The function replaceVertex x y replaces vertex x with vertex y in a given Graph. If y already exists, x and y will be merged. Complexity: O(s) time, memory and size.

replaceVertex x x            == id
replaceVertex x y (vertex x) == vertex y
replaceVertex x y            == mergeVertices (== x) y


mergeVertices :: (a -> Bool) -> a -> Graph a -> Graph a Source #

Merge vertices satisfying a given predicate into a given vertex. Complexity: O(s) time, memory and size, assuming that the predicate takes O(1) to be evaluated.

mergeVertices (const False) x    == id
mergeVertices (== x) y           == replaceVertex x y
mergeVertices even 1 (0 * 2)     == 1 * 1
mergeVertices odd  1 (3 + 4 * 5) == 4 * 1


splitVertex1 :: Eq a => a -> NonEmpty a -> Graph a -> Graph a Source #

Split a vertex into a list of vertices with the same connectivity. Complexity: O(s + k * L) time, memory and size, where k is the number of occurrences of the vertex in the expression and L is the length of the given list.

splitVertex1 x [x]                 == id
splitVertex1 x [y]                 == replaceVertex x y
splitVertex1 1 [0,1] \$ 1 * (2 + 3) == (0 + 1) * (2 + 3)


transpose :: Graph a -> Graph a Source #

Transpose a given graph. Complexity: O(s) time, memory and size.

transpose (vertex x)  == vertex x
transpose (edge x y)  == edge y x
transpose . transpose == id
transpose (box x y)   == box (transpose x) (transpose y)
edgeList . transpose  == sort . map swap . edgeList


induce1 :: (a -> Bool) -> Graph a -> Maybe (Graph a) Source #

Construct the induced subgraph of a given graph by removing the vertices that do not satisfy a given predicate. Returns Nothing if the resulting graph is empty. Complexity: O(s) time, memory and size, assuming that the predicate takes O(1) to be evaluated.

induce1 (const True ) x == Just x
induce1 (const False) x == Nothing
induce1 (/= x)          == removeVertex1 x
induce1 p >=> induce1 q == induce1 (\x -> p x && q x)


simplify :: Ord a => Graph a -> Graph a Source #

Simplify a graph expression. Semantically, this is the identity function, but it simplifies a given expression according to the laws of the algebra. The function does not compute the simplest possible expression, but uses heuristics to obtain useful simplifications in reasonable time. Complexity: the function performs O(s) graph comparisons. It is guaranteed that the size of the result does not exceed the size of the given expression.

simplify             ==  id
size (simplify x)    <=  size x
simplify 1           === 1
simplify (1 + 1)     === 1
simplify (1 + 2 + 1) === 1 + 2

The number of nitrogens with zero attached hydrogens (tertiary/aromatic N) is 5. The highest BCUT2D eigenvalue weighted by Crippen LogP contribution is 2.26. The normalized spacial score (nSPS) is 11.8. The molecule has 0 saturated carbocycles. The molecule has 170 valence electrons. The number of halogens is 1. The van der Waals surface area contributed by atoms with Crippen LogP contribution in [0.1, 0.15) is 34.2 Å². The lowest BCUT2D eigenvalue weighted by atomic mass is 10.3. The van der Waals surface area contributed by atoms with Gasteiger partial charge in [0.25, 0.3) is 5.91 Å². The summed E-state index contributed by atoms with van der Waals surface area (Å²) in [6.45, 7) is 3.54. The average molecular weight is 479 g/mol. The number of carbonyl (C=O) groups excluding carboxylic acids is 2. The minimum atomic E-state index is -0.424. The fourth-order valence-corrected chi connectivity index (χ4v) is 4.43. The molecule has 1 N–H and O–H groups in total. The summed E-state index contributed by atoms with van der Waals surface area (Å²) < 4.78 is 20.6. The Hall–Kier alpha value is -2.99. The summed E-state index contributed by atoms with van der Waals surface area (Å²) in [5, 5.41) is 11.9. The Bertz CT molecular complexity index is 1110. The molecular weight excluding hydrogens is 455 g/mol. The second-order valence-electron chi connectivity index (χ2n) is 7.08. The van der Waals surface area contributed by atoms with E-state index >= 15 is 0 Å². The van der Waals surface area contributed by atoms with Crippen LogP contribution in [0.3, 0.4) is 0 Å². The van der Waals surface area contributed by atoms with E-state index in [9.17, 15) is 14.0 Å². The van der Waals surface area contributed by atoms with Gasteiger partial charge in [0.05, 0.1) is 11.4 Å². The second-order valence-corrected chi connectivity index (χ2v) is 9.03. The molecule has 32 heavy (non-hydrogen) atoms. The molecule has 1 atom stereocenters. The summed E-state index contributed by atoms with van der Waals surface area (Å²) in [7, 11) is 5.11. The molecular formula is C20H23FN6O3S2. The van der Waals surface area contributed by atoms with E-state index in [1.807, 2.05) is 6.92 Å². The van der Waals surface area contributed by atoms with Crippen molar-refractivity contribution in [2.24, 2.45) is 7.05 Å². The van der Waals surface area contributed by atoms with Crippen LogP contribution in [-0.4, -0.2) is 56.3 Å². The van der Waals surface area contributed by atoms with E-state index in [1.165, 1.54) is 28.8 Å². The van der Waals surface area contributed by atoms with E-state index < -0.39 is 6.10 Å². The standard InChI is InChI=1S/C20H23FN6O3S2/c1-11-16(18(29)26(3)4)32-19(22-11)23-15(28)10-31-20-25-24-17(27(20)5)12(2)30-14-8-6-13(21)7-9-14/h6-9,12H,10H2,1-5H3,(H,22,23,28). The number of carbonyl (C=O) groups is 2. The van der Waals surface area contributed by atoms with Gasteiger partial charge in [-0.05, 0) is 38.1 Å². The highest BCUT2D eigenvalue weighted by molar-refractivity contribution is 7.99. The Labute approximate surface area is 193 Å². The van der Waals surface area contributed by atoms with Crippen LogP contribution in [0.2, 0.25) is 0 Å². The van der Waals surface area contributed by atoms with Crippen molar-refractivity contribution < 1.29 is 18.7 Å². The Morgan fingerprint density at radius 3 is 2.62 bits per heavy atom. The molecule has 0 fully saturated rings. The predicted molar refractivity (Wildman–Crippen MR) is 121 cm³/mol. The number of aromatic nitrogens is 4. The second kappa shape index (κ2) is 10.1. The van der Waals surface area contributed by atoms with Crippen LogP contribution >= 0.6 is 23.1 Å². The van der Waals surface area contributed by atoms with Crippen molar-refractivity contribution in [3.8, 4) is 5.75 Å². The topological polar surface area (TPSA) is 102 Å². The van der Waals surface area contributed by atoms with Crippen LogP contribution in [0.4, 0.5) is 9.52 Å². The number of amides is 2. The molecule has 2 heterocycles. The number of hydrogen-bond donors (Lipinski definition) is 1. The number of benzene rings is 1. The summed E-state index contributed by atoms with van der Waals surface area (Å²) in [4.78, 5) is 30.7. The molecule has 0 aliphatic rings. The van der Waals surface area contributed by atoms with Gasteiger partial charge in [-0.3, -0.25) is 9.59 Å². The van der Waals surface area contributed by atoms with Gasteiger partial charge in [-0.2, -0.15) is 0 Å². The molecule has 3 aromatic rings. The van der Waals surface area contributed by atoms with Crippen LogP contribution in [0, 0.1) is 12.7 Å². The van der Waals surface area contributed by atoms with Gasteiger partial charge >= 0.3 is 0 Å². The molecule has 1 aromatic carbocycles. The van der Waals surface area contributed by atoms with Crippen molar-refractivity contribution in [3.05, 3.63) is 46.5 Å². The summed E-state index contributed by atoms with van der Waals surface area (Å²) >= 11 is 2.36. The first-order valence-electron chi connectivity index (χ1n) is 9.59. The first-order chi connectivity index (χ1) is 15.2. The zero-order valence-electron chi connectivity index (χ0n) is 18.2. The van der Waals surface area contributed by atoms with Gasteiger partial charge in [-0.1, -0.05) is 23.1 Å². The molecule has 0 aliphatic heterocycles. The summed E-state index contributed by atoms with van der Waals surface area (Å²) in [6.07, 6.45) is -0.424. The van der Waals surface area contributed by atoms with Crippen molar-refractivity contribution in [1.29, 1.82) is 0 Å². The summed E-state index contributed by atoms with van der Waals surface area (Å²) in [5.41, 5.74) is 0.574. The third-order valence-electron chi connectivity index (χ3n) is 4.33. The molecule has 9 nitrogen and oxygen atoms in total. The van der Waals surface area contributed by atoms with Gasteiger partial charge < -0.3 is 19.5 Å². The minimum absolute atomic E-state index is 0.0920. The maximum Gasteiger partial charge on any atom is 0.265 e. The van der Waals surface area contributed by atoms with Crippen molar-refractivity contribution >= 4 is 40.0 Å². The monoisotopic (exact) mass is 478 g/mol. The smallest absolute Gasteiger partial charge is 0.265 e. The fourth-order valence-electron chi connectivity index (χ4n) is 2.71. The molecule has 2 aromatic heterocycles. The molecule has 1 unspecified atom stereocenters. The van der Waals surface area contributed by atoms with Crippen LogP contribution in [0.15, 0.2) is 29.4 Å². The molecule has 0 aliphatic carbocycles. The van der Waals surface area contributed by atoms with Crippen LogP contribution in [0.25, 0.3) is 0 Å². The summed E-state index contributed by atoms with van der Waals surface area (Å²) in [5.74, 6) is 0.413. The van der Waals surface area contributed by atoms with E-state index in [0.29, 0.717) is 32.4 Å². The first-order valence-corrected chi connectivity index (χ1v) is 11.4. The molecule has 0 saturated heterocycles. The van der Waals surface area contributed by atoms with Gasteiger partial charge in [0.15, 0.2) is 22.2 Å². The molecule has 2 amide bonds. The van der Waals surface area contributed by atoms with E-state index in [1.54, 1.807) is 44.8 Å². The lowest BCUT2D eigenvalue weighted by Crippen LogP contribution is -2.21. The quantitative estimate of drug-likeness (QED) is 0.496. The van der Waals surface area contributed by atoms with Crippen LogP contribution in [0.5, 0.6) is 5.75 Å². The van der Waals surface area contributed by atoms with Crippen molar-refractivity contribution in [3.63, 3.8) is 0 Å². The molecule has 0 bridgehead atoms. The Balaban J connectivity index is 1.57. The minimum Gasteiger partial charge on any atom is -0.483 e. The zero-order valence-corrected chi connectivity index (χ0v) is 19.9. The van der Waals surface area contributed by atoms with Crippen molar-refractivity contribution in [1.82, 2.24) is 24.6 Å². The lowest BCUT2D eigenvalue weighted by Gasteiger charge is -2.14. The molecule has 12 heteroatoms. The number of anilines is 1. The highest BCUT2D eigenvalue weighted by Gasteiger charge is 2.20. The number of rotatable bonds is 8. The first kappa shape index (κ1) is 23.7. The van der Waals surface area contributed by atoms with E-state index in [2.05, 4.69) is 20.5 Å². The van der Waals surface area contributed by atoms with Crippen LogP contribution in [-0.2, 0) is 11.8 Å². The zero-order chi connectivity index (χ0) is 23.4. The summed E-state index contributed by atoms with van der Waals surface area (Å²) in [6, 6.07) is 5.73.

simplify (1 * 1 * 1) === 1 * 1


sparsify :: Graph a -> Graph (Either Int a) Source #

Sparsify a graph by adding intermediate Left Int vertices between the original vertices (wrapping the latter in Right) such that the resulting graph is sparse, i.e. contains only O(s) edges, but preserves the reachability relation between the original vertices. Sparsification is useful when working with dense graphs, as it can reduce the number of edges from O(n^2) down to O(n) by replacing cliques, bicliques and similar densely connected structures by sparse subgraphs built out of intermediate vertices. Complexity: O(s) time, memory and size.

sort . reachable x       == sort . rights . reachable (Right x) . sparsify
vertexCount (sparsify x) <= vertexCount x + size x + 1
edgeCount   (sparsify x) <= 3 * size x
size        (sparsify x) <= 3 * size x


# Graph composition

box :: Graph a -> Graph b -> Graph (a, b) Source #

Compute the Cartesian product of graphs. Complexity: O(s1 * s2) time, memory and size, where s1 and s2 are the sizes of the given graphs.

box (path1 [0,1]) (path1 ['a','b']) == edges1 [ ((0,'a'), (0,'b'))
, ((0,'a'), (1,'a'))
, ((0,'b'), (1,'b'))
, ((1,'a'), (1,'b')) ]


Up to an isomorphism between the resulting vertex types, this operation is commutative, associative, distributes over overlay, and has singleton graphs as identities. Below ~~ stands for the equality up to an isomorphism, e.g. (x, ()) ~~ x.

box x y               ~~ box y x
box x (box y z)       ~~ box (box x y) z
box x (overlay y z)   == overlay (box x y) (box x z)
box x (vertex ())     ~~ x
transpose   (box x y) == box (transpose x) (transpose y)
vertexCount (box x y) == vertexCount x * vertexCount y
edgeCount   (box x y) <= vertexCount x * edgeCount y + edgeCount x * vertexCount y